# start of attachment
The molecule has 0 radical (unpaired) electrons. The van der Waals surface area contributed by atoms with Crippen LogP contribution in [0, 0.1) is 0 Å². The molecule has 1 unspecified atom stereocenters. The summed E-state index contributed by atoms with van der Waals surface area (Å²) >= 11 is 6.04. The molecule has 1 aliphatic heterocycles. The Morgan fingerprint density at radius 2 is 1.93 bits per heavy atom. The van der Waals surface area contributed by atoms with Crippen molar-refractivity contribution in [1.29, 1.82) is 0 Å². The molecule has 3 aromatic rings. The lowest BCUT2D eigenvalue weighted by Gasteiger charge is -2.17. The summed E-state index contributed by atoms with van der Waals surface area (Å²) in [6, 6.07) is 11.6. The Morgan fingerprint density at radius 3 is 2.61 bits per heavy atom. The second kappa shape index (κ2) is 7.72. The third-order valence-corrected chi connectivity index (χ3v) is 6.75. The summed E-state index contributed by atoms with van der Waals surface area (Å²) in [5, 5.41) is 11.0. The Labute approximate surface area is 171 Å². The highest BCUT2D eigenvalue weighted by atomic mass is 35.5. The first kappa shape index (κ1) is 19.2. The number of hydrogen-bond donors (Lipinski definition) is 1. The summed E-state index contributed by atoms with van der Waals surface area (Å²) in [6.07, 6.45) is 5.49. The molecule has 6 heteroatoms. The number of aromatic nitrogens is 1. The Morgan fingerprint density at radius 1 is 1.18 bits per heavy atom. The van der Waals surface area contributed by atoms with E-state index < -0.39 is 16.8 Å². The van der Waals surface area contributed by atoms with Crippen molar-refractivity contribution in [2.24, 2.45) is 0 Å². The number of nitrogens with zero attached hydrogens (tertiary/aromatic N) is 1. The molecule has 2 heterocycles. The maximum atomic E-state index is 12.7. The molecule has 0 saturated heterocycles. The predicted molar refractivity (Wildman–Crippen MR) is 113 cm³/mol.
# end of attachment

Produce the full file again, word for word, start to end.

The molecule has 0 radical (unpaired) electrons. The van der Waals surface area contributed by atoms with Crippen LogP contribution in [0, 0.1) is 0 Å². The molecule has 1 unspecified atom stereocenters. The summed E-state index contributed by atoms with van der Waals surface area (Å²) >= 11 is 6.04. The molecule has 1 aliphatic heterocycles. The Morgan fingerprint density at radius 2 is 1.93 bits per heavy atom. The van der Waals surface area contributed by atoms with Crippen molar-refractivity contribution in [1.29, 1.82) is 0 Å². The molecule has 3 aromatic rings. The lowest BCUT2D eigenvalue weighted by Gasteiger charge is -2.17. The summed E-state index contributed by atoms with van der Waals surface area (Å²) in [6, 6.07) is 11.6. The Morgan fingerprint density at radius 3 is 2.61 bits per heavy atom. The second kappa shape index (κ2) is 7.72. The third-order valence-corrected chi connectivity index (χ3v) is 6.75. The summed E-state index contributed by atoms with van der Waals surface area (Å²) in [5, 5.41) is 11.0. The Labute approximate surface area is 171 Å². The highest BCUT2D eigenvalue weighted by atomic mass is 35.5. The first kappa shape index (κ1) is 19.2. The number of hydrogen-bond donors (Lipinski definition) is 1. The summed E-state index contributed by atoms with van der Waals surface area (Å²) in [6.07, 6.45) is 5.49. The molecule has 6 heteroatoms. The number of aromatic nitrogens is 1. The Morgan fingerprint density at radius 1 is 1.18 bits per heavy atom. The van der Waals surface area contributed by atoms with E-state index < -0.39 is 16.8 Å². The van der Waals surface area contributed by atoms with Crippen molar-refractivity contribution in [2.24, 2.45) is 0 Å². The number of nitrogens with zero attached hydrogens (tertiary/aromatic N) is 1. The molecule has 2 heterocycles. The maximum atomic E-state index is 12.7. The molecule has 0 saturated heterocycles. The predicted molar refractivity (Wildman–Crippen MR) is 113 cm³/mol.